TIP: It’s good to note the main cause of yellow stains on your vinyl floor is due to dirt, rubber pads, accumulated/use of excessive chemicals, heat, and direct sunlight. Take precautionary measures to address yellowing before it appears on your flooring.

How to Clean a Discolored Vinyl Floor

To deal with discoloration it calls for more than just normal vinyl flooring cleaning procedures. There are several remedies for cleaning a discolored floor surface. The ideal method depends on the type of stain and the extent of the damage. Sometimes, it is easier to replace a discolored floor section when the damage is too much.

1. Cleaning the Floor With Baking Soda

Baking soda is an excellent cleaning accessory, especially when you are dealing with tough floor surface stains. The abrasive qualities of the baking soda make it a valuable addition to your cleaning collection. Besides, the process is easy and straightforward.

  • Start by creating a thick paste using baking soda and water.
  • Apply the paste on the surface and scrub gently until the stains loosen and become easy to remove.
  • Clean up the residue using a separate cloth

2. Cleaning the Floor With Vinegar

Vinegar is an excellent cleaning solution for vinyl floor surfaces. You can use it to remove several stains. Besides, unlike soap and water, vinegar does not leave residue after a clean.

Here’s how you go about it:

  • Mix vinegar with water (the ratio should be about one cup of vinegar to a gallon of hot water).
  • Some use a wet mop to clean the surface, paying particular attention to the discolored areas.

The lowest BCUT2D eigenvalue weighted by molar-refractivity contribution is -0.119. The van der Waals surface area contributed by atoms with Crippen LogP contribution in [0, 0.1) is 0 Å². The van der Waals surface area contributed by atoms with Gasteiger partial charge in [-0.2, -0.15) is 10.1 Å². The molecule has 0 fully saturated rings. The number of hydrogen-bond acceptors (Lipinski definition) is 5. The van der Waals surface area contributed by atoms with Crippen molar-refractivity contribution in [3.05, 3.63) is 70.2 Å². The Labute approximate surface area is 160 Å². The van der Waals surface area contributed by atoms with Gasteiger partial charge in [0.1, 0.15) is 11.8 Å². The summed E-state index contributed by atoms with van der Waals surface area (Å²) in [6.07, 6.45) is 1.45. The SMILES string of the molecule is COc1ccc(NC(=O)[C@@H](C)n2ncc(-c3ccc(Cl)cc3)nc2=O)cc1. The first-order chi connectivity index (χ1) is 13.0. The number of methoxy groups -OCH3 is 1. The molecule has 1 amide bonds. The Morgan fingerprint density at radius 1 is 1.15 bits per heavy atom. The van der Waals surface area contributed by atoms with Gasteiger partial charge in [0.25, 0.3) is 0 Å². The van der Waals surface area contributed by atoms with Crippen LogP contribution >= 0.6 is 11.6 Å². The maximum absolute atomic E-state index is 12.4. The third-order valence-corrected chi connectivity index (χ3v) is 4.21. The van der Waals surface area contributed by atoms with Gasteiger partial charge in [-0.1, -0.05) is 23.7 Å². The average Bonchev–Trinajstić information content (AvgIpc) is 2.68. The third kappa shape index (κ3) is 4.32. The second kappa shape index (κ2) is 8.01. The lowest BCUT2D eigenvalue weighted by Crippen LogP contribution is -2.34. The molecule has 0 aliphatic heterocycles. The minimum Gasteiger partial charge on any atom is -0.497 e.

• Quickly rinse with hot, clean water.

3. Cleaning the Floor With Bleach

Mild bleach is an ideal product for cleaning most surfaces. You can purchase the product from any utility store with relative ease. Besides, bleach has a reputation as the go-to product when dealing with stubborn stains and discolorations.

Here’s how to clean a vinyl floor with bleach:

  • Clean the entire floor surface, clearing any furniture along the way.
  • Mix the bleach with warm water on a ratio of 1:1.
  • Scrub the floor surface with a light brush, paying particular emphasis to the stained areas.
  • Let the bleach settle for about five minutes.
  • Rinse the floor using clean water.

Note: Ensure that you don’t leave any bleach residue on your floor because it can cause more discoloration or even leave a sticky floor after mopping.

Tip: You can give your floor surface an extra shine by adding a small amount of jojoba oil into the cleaning mixture. Commercial cleaning product like Bona Hard-Surface Floor Cleaner will leave your LVP-LVT shiny and residue-free

Tips For Removing Stains On Bathroom and Toilet Floors

Bathrooms and toilets require constant attention. These surfaces are exposed to lots of water, dirt, soap and chemicals.

You can remove stains from these surfaces using strong detergents, chemicals and homemade concoctions. For example, you can use vinegar, baking soda, hydrogen peroxide, chlorine and other detergents to eliminate stubborn stains on these surfaces. However, it is crucial to understand the nature of a stain before opting for a specific removal method.

Can You Whiten Yellow Stains On LVP

Yes, you can whiten yellow stains on LVP using several techniques. For instance, a lemon – soda solution is an affordable alternative. These products are readily available, and they offer you a natural option.

The process involves creating a concoction of both products, applying on a surface and waiting for about 15 minutes before cleaning it off. You should apply the concoction regularly to achieve the best results.

Alternative options include using specific chemicals such as bleach and water, dish soap and alcohol.

Bottom Line

Discoloration on a vinyl floor is a common occurrence. You can prevent staining cases by adhering to several guidelines (such as avoiding rubber pads on vinyl floors) and constantly cleaning up the floor surface with recommended cleaning agents.

Read More: How to Dry Water under Vinyl Plank Flooring